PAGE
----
Lilacs are free of poisons from the tips of their branches to the ends of their roots. In fact, the flowers of the lilac are actually edible. If you have heard that lilacs are poisonous, you have mistaken the bush for a plant called Persian lilac-also known as the Chinaberry tree (Melia azedarach).
Powdery mildew is seldom serious, causing more of an aesthetic problem than harm to lilac plants. As with many diseases, the best way to control powdery mildew is to prevent its occurrence. Because the disease is seldom serious, chemical control measures are not usually warranted.
Lilacs are hardy, easy to grow, and low maintenance. They can grow from 5 to 15 feet tall, depending on the variety. The fragrant flowers are good for cutting and attractive to butterflies.
Some highly fragrant flowers that do not aggravate allergies can still be irritants with their potent scents. In close quarters, they may be best enjoyed outdoors and not brought inside. These include gardenia, hyacinth, jasmine, and lilacs.
It's wise to deadhead your lilac once it's finished blooming for the season. With a clean, good quality pair of pruners, cut the spent blooms off.
Lilac, syringa, is a garden classic, flowering in late spring. Its pale purple, pink or white flowers are excellent for cutting and work well in bouquets. Lilacs can be grown as a shrub or small tree, so work well in many garden situations, both in Read more
When to Trim Lilac Bushes The best time for pruning lilac bushes is right after their flowering has ceased. This allows new shoots plenty of time to develop the next season of blooms. Pruning lilacs too late can kill young developing buds.
Without enough sunlight, the plant often will not bloom. Lilac bushes prefer full sun. Sometimes a late freeze can knock the flowers or the start of the flowers right off the bush. If your lilac bush is not blooming, you might want to think back Read more
The adult form of this pest is the clearwing moth, which is similar to a wasp. Lilac damage is produced primarily by lilac borer larvae, which feeds on the sapwood of the plant. Scale insects are another lilac pest, which damage lilacs by sucking the Read more
As a general rule for all lilacs, they should be pruned immediately after they're done flowering in the spring. Since lilacs set next year's flower buds right after the current year's flowers have faded, pruning later in the summer or fall will result in cutting Read more
Trim the plant annually, right after it finishes blooming, to improve vigor. Remove weak branches until you have a clump of seven to 10 stems of varying ages. Thin out top growth to let sunlight into the center of the lilac. New buds will form Read more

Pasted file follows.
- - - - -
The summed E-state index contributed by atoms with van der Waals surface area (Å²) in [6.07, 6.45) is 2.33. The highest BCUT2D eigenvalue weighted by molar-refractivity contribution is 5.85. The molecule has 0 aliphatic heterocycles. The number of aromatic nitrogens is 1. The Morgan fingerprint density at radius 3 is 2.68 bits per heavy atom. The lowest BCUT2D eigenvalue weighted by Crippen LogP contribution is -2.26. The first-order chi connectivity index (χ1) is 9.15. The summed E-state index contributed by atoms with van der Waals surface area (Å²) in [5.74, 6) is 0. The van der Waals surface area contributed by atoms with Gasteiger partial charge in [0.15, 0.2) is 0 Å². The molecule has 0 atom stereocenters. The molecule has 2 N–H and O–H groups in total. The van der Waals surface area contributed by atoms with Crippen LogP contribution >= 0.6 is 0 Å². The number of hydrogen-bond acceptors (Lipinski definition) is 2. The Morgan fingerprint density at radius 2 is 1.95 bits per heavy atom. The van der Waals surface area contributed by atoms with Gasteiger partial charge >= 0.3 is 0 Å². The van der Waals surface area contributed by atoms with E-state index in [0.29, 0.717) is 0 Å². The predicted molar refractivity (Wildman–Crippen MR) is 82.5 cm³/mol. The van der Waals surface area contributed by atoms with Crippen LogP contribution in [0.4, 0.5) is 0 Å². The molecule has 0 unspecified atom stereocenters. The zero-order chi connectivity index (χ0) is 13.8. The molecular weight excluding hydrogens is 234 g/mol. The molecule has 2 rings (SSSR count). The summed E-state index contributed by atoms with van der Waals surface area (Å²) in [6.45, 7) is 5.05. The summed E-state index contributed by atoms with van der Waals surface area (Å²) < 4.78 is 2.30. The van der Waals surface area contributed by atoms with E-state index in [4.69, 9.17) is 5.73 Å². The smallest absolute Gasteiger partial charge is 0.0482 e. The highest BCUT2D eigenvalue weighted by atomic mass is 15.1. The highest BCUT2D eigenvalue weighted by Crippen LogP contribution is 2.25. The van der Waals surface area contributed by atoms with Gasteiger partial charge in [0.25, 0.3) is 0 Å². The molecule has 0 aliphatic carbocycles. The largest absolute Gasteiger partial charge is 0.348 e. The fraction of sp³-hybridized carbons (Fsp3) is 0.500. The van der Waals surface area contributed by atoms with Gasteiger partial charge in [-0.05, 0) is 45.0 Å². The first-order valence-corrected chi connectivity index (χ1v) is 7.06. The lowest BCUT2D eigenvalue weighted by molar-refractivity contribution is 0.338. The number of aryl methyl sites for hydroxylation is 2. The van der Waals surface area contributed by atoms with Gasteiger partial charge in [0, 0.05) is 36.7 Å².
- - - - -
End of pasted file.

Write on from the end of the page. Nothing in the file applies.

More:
Lilacs originated in Eastern Europe and Asia and were brought over to America by colonists in the 17th century. Although they weren't native to the United States, they quickly became popular with Americans.
Space medium-sized lilacs that are 6 to 8 feet tall at maturity 2 to 4 feet apart. For larger lilacs, which will be taller than 8 feet at maturity, plant about 4 to 6 feet apart. Once the plants mature, larger lilac plants can spread Read more
Lilacs are hardy shrubs, meaning that they need very little care to survive. They can withstand temperatures of -40 degrees Fahrenheit (-40 C) but may need some protection from icy winds that damage the flower buds. To help flower production, lilacs need cold winters to Read more
Lilacs should be pruned yearly to develop a good framework of stems and promote vigorous growth that enhances flowering. Removing stems may be done immediately after flowering, or, if you don't mind sacrificing a few blossoms, in late winter. Shoots and stems should be cut Read more
Too much water can diminish the oxygen in the soil by filling in air pockets with water, which chokes the roots of the lilac. Witling of the plant is the first sign that the lilac is overwatered.
The new shoots will grow over the summer, set flower buds, and be topped off with a flower cluster the following spring. While not as important as the yearly thinning, removing the old blossoms allows more of the plant's energy to be directed into growing Read more
Lilacs require full sunlight to flower properly. They must be planted where they will get six hours of light per day. Also, they do not appreciate being planted near other trees, which could hinder their development.
With its flower power and extended bloom time, 'Lilac Falls' is one perennial growers, landscapers and gardeners will surely fall in love with.
Lilac plants have been popular for many generations and are still a staple for many yards and garden areas. Lilacs do not contain any chemicals or toxins that will poison humans or animals and they do not irritate the skin.